“I am exploring the voice of intersection — intersections of equality for the voices of minority groups. Humans whose voices have been silenced, whose being has been hushed because of gender, race, religion. But more importantly, I hope to address ‘the how’ — how can we put away the blocks of judgment between us and race as one.”

Dana Genshaft, Wunderkammer:
“My piece is about fantasy. Fantasy is the bridge our minds make when it is reaching for ‘knowing.’ When we don’t know, we often create fantasies to make sense of the world. This piece is about acceptance of the things that are unknown, strange or don’t fit into society, that somehow don’t have a place in the logical, ‘real’ world.”

Helen Pickett, BALANCE:
“BALANCE is a journey solo, a dive into the continual negotiation of life’s on and off balance, physically and emotionally. What do we choose to carry or relinquish? In the solo, there is a chair and the image of the world printed on a carpet. Is that carpet the small/interior world, and the room, the large/exterior world? Or vice versa? How can we move fluidly between both worlds? When we DO find our balance, we dance our way through life.”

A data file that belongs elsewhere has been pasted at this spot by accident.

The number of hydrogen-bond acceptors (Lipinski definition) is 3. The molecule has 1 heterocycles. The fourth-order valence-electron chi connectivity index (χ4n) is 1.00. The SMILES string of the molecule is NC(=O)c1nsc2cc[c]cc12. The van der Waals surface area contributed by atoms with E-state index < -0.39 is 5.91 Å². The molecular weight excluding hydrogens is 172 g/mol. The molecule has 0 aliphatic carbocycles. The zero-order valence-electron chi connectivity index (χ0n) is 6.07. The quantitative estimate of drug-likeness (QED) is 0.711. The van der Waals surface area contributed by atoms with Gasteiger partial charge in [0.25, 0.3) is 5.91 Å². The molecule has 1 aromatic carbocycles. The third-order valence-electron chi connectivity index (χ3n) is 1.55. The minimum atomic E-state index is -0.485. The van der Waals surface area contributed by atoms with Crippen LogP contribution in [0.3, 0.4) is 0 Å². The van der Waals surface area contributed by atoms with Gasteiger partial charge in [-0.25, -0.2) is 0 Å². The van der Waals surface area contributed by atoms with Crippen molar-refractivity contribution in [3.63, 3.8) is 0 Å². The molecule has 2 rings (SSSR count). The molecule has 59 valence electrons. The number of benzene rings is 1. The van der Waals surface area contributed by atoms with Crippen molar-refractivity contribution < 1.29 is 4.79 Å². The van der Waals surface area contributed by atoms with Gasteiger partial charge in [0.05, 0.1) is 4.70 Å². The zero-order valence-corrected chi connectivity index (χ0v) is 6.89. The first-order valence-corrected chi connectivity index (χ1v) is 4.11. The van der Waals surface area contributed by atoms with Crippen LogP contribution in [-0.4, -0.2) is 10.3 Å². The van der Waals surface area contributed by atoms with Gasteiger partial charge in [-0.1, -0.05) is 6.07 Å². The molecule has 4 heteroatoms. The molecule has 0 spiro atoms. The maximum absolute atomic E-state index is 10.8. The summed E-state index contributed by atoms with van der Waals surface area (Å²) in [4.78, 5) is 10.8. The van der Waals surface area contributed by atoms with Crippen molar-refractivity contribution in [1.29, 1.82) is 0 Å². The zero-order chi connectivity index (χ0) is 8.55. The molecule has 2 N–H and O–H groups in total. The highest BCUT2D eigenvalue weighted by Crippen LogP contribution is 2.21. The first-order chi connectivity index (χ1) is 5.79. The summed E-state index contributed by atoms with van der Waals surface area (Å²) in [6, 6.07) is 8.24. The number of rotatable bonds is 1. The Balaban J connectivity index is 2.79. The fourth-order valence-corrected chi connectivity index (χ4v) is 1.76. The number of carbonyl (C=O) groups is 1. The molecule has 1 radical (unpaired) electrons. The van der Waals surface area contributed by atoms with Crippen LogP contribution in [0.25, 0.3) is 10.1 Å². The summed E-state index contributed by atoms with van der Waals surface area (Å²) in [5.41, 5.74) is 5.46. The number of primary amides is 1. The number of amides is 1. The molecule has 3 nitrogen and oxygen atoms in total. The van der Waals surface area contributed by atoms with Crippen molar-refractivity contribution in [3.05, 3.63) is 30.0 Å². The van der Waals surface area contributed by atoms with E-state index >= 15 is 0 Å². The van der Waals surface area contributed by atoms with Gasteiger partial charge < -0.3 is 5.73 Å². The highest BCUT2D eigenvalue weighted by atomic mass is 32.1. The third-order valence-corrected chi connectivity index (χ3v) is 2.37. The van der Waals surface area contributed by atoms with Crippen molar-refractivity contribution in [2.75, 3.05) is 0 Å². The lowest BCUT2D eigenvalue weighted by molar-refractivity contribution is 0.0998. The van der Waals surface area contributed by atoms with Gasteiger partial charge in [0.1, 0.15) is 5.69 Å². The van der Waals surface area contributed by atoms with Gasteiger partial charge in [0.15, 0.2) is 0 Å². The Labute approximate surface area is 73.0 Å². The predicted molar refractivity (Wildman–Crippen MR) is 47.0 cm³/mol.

WHO: Cincinnati Ballet
WHAT: The Kaplan New Works Series
WHEN: February 25-28 & March 5-7
*Video link will be available at beginning at 8 pm, Thursday, February 25 through 11:59 pm, Sunday,
February 28 and again beginning at 8 pm Friday, March 5 through 11:59 pm, Sunday, March 7.

About Cincinnati Ballet
Since 1963, Cincinnati Ballet has been the cornerstone professional ballet company of the region, presenting a bold and adventurous array of classical, full-length ballets and contemporary works, regularly with live orchestral accompaniment. Under the artistic direction of Victoria Morgan, Cincinnati Ballet has become a creative force within the larger dance community, commissioning world premiere works and exploring unique collaborations with artists as diverse as Grammy winning guitarist Peter Frampton and popular, Ohio-based band Over the Rhine. With a mission to enrich, expand, and excel in the art of dance through performance, a high-caliber academy, and impactful education and outreach in local to global communities, Cincinnati Ballet reaches beyond the stage in programs that allow every person in the region to be part of the continued evolution of dance. To that end, Cincinnati Ballet presents exhilarating performances, provides extensive education and community engagement programs, and offers top-level professional ballet training at Cincinnati Ballet Otto M. Budig Academy.